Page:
Mark Cuban: Any billionaire who says they ‘could do it all again’ from scratch is ‘lying their ass off’
Mark Cuban worked hard to amass his net worth — currently estimated at $6.2 billion — creating multiple successful businesses and investing in promising startups.
If he had to start over from scratch, he probably wouldn’t be nearly as successful the second time around — and the same goes for every billionaire on the planet, Cuban recently told GQ.
“Anybody who has a ‘B’ next to their name, and they tell you they could do it all again, they’re lying their ass off,” Cuban, 65, said.
That’s not to say he wouldn’t do well for himself: In recent years, he’s expressed confidence that in this hypothetical scenario, he’d still rebuild enough wealth to live a comfortable life. But becoming a billionaire isn’t just dependent on your sales talent or ability to craft a great business idea, Cuban said.
“You’ve got to have luck,” said Cuban. “You got to have timing.”
In Cuban’s case, timing was crucial. He started his software company MicroSolutions in 1982, just ahead of the digital revolution, and sold it to CompuServe for $6 million in 1990.
Then, when his audio streaming service Broadcast.com sold to Yahoo in 1999 for $5.7 billion in stock, he quickly sold most of his shares — just before the dotcom bubble collapsed.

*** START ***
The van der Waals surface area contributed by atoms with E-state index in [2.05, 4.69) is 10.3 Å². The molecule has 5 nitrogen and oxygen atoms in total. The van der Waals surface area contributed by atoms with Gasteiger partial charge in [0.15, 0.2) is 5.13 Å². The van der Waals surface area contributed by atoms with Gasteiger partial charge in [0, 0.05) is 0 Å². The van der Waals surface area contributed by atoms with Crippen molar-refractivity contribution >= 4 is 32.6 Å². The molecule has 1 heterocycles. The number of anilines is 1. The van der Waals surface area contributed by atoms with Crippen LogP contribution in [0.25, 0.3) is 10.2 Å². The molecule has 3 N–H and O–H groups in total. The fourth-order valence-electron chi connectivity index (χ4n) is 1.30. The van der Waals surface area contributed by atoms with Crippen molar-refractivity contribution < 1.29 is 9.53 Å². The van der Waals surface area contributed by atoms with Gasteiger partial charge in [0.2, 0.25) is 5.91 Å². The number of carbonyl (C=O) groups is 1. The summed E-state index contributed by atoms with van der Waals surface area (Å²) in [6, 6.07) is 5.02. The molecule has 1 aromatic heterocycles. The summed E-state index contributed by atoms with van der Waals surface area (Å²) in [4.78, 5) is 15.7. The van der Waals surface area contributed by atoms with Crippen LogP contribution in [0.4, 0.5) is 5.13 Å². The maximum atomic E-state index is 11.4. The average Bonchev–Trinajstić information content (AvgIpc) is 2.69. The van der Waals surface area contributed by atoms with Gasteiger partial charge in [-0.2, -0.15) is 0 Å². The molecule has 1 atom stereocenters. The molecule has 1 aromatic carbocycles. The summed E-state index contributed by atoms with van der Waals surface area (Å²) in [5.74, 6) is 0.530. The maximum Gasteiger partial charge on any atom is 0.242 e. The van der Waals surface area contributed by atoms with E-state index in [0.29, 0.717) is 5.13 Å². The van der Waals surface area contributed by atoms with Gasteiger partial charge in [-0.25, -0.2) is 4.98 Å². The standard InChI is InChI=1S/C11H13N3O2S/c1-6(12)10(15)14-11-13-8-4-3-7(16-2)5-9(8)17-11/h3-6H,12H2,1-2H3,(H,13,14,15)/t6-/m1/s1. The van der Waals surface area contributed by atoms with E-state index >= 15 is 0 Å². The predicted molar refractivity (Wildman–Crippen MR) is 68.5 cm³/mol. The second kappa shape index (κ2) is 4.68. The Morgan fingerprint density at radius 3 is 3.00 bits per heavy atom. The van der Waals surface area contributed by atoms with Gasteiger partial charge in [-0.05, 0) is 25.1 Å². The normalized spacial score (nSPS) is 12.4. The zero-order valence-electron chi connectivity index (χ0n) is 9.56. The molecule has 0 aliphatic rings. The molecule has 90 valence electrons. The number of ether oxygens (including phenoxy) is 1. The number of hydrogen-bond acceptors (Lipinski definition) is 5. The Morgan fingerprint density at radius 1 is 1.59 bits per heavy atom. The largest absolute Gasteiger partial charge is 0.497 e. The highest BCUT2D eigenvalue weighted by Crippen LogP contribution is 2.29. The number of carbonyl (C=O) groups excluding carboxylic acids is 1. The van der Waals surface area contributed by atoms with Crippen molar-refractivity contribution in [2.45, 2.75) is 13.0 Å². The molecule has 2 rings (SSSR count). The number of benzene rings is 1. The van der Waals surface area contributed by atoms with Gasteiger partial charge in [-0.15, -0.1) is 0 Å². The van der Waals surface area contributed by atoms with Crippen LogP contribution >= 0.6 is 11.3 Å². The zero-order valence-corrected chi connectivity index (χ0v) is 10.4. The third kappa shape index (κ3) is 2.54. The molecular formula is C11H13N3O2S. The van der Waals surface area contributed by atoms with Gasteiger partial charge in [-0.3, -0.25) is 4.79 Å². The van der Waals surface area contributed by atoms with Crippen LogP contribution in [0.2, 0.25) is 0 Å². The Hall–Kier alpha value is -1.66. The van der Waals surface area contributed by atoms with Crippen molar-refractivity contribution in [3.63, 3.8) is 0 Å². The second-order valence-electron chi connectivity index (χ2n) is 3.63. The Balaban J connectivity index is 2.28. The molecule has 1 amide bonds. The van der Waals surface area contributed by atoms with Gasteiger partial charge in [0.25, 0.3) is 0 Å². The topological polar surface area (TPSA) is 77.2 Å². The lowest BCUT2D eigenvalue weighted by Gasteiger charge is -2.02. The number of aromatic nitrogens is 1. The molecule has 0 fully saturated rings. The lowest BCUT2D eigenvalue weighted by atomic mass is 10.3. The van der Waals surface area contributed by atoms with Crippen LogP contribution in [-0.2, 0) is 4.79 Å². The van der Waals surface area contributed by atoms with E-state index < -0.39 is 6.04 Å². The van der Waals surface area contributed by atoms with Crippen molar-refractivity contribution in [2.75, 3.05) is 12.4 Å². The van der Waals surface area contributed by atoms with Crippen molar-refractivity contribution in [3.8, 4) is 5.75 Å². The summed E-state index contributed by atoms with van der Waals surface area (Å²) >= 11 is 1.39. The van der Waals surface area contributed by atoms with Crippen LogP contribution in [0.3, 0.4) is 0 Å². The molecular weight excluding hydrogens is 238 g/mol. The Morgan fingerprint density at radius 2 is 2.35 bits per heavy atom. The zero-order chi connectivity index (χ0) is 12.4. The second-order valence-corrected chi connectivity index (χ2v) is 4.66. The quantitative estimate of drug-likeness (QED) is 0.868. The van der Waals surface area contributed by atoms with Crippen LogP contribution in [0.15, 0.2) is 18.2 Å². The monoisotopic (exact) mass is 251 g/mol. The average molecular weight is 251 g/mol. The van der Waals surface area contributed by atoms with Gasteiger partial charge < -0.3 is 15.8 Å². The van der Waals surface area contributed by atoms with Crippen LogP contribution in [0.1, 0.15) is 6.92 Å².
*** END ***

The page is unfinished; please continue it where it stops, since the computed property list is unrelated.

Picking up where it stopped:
That was intentional, he told Real Vision in 2020: “In the ’80s, I watched PC companies just blow up, just go straight up and then come straight down. I was like, it’s going to happen again.”
Putting yourself in a position to be lucky — and making the most of it — is what exactly makes people highly successful, according to Richard Wiseman, author of “The Luck Factor” and a psychology professor at the University of Hertfordshire.
Lucky people have a few character traits in common, Wiseman wrote:
- Listening to their intuition
- Practicing optimism
- Being resilient
- Leaping at new opportunities
“It is easy for people to exhaust the opportunities in their life. Keep on talking to the same people in the same way. Keep taking the same route to and from work. Keep going to the same places on vacation,” Wiseman wrote in a 10-year study, published in 2003. “But new or even random experiences introduce the potential for new opportunities.”
Cuban echoed that same concept in his GQ interview.
“I was really lucky in that I was a tech guy who understood networking when the internet stock market blew up,” he said. “And I was an entrepreneur who was willing to invest his own money to try to take this new thing called the internet and see if we could put audio and then video over it.”
“If I would have been born three years earlier, three years later, we probably would not be having this conversation,” Cuban added.
Disclosure: CNBC owns the exclusive off-network cable rights to “Shark Tank,” which features Mark Cuban as a panelist.
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